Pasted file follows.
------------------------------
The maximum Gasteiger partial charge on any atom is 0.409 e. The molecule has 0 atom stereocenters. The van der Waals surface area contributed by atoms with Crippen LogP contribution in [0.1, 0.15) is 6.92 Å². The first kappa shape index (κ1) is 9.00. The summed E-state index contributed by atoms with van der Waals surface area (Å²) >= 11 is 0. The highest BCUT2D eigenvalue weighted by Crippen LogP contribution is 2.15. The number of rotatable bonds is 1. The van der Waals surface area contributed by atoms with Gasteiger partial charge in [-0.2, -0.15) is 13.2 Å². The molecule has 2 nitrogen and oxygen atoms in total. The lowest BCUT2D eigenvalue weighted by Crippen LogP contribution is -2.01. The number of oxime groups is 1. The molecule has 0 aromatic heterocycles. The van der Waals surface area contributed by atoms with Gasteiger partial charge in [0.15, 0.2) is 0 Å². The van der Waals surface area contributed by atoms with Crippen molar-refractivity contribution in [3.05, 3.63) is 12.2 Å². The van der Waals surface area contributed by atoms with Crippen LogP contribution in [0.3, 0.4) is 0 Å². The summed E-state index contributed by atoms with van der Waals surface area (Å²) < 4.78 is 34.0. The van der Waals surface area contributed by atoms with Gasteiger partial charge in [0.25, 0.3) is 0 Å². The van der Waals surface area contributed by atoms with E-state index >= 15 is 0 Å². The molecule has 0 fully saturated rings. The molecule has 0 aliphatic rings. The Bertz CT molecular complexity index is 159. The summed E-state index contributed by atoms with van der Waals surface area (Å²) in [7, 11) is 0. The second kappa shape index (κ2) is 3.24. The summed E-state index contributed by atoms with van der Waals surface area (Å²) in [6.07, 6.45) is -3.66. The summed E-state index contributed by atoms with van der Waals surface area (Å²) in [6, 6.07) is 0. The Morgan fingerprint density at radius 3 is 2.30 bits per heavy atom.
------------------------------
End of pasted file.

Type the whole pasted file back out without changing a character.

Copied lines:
The maximum Gasteiger partial charge on any atom is 0.409 e. The molecule has 0 atom stereocenters. The van der Waals surface area contributed by atoms with Crippen LogP contribution in [0.1, 0.15) is 6.92 Å². The first kappa shape index (κ1) is 9.00. The summed E-state index contributed by atoms with van der Waals surface area (Å²) >= 11 is 0. The highest BCUT2D eigenvalue weighted by Crippen LogP contribution is 2.15. The number of rotatable bonds is 1. The van der Waals surface area contributed by atoms with Gasteiger partial charge in [-0.2, -0.15) is 13.2 Å². The molecule has 2 nitrogen and oxygen atoms in total. The lowest BCUT2D eigenvalue weighted by Crippen LogP contribution is -2.01. The number of oxime groups is 1. The molecule has 0 aromatic heterocycles. The van der Waals surface area contributed by atoms with Gasteiger partial charge in [0.15, 0.2) is 0 Å². The van der Waals surface area contributed by atoms with Crippen molar-refractivity contribution in [3.05, 3.63) is 12.2 Å². The van der Waals surface area contributed by atoms with Crippen LogP contribution in [0.3, 0.4) is 0 Å². The summed E-state index contributed by atoms with van der Waals surface area (Å²) < 4.78 is 34.0. The van der Waals surface area contributed by atoms with Gasteiger partial charge in [0.25, 0.3) is 0 Å². The van der Waals surface area contributed by atoms with E-state index >= 15 is 0 Å². The molecule has 0 fully saturated rings. The molecule has 0 aliphatic rings. The Bertz CT molecular complexity index is 159. The summed E-state index contributed by atoms with van der Waals surface area (Å²) in [7, 11) is 0. The second kappa shape index (κ2) is 3.24. The summed E-state index contributed by atoms with van der Waals surface area (Å²) in [6.07, 6.45) is -3.66. The summed E-state index contributed by atoms with van der Waals surface area (Å²) in [6, 6.07) is 0. The Morgan fingerprint density at radius 3 is 2.30 bits per heavy atom.